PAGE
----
Global worry for electronic waste
With mobile phones, computers and other electronic products in countries of the replacement rate is accelerating, e-waste has become a huge environmental and health risks. These headache how to solve the garbage and recycling has become Governments facing problems. But worrying is that some developed countries than in the recycling, but also a large number of e-waste exports to developing countries, and this is one way to solve the e-waste to developing countries, created a greater environmental problem.
UN survey released UNEP report shows that in Benin, Cote d’Ivoire, Ghana, Liberia and Nigeria five countries produce about 100 tons of electronic waste per year. While developed countries for these waste generation have great responsibilities.
2009 Ghana imports about Qi Cheng appliance is second hand, half of which can not be used as a result of e-waste is discarded; Nigeria in 2010 imported second-hand electrical appliances 85% from European countries. Deputy Representative of the United Nations Environment Africa Desta · Mei Bula FIG regretfully admit that the African continent is becoming a developed country discarded electronic products discarded huge garbage dump.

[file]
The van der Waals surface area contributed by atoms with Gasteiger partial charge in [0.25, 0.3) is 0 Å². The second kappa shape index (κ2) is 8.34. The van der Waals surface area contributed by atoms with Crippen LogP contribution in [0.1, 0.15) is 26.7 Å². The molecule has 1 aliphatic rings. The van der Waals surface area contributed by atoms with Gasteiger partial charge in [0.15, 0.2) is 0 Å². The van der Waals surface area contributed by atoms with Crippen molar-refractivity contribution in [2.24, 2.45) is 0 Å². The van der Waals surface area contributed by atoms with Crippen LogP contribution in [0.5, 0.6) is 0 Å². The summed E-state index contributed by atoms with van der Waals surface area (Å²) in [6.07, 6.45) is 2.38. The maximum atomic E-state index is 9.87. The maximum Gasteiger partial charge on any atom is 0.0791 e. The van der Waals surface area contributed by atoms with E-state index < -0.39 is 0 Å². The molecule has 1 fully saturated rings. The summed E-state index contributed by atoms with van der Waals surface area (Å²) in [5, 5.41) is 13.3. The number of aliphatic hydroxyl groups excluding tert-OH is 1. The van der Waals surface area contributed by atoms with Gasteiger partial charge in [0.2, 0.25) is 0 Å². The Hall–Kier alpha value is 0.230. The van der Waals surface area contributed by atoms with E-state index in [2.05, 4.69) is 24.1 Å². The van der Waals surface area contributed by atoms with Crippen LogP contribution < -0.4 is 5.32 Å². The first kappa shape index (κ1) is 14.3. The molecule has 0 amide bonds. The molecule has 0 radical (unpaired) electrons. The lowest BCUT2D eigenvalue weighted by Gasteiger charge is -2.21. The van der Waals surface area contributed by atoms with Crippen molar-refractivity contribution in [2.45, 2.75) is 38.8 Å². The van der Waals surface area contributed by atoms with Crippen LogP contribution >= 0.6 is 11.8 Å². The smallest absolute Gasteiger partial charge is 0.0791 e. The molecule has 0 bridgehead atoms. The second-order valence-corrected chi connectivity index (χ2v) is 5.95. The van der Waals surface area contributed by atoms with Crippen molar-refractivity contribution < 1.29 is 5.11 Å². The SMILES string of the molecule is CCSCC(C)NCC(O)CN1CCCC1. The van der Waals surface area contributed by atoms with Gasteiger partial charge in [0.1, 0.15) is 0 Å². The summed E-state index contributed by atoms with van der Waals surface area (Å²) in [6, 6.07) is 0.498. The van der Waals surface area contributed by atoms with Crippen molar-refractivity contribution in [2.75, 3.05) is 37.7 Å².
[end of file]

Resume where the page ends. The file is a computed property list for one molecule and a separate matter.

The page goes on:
People even more disturbing is that in Africa over the past 10 years, the rate of personal computers has increased by 10%, while mobile phone ownership rate is doubled, it will inevitably lead to a large amount of e-waste in the future.
Due to the lack of adequate collection and recycling equipment, coupled with relevant laws and loopholes, the majority of African e-waste are stored in open dumps, wasteland and even flood the beach and other locations. E-waste, lead, mercury, cadmium and other heavy metals and combustion of dioxin and other toxic organic compounds can penetrate into the air, soil and groundwater, a serious threat to the local environment and residents’ health and even cause cancer, skin diseases and other diseases.
As long as government policy and to give adequate financial support, e-waste recycling will become a rewarding new industries. Nigeria’s Ministry of Environment Permanent Secretary Mohammed Bashar believes that e-waste problem is not only a threat, but also contains opportunities. “For vulnerable groups living in the city, they both may be affected by the toxic e-waste can be obtained income from recycling electronic waste, and improve the local natural environment.”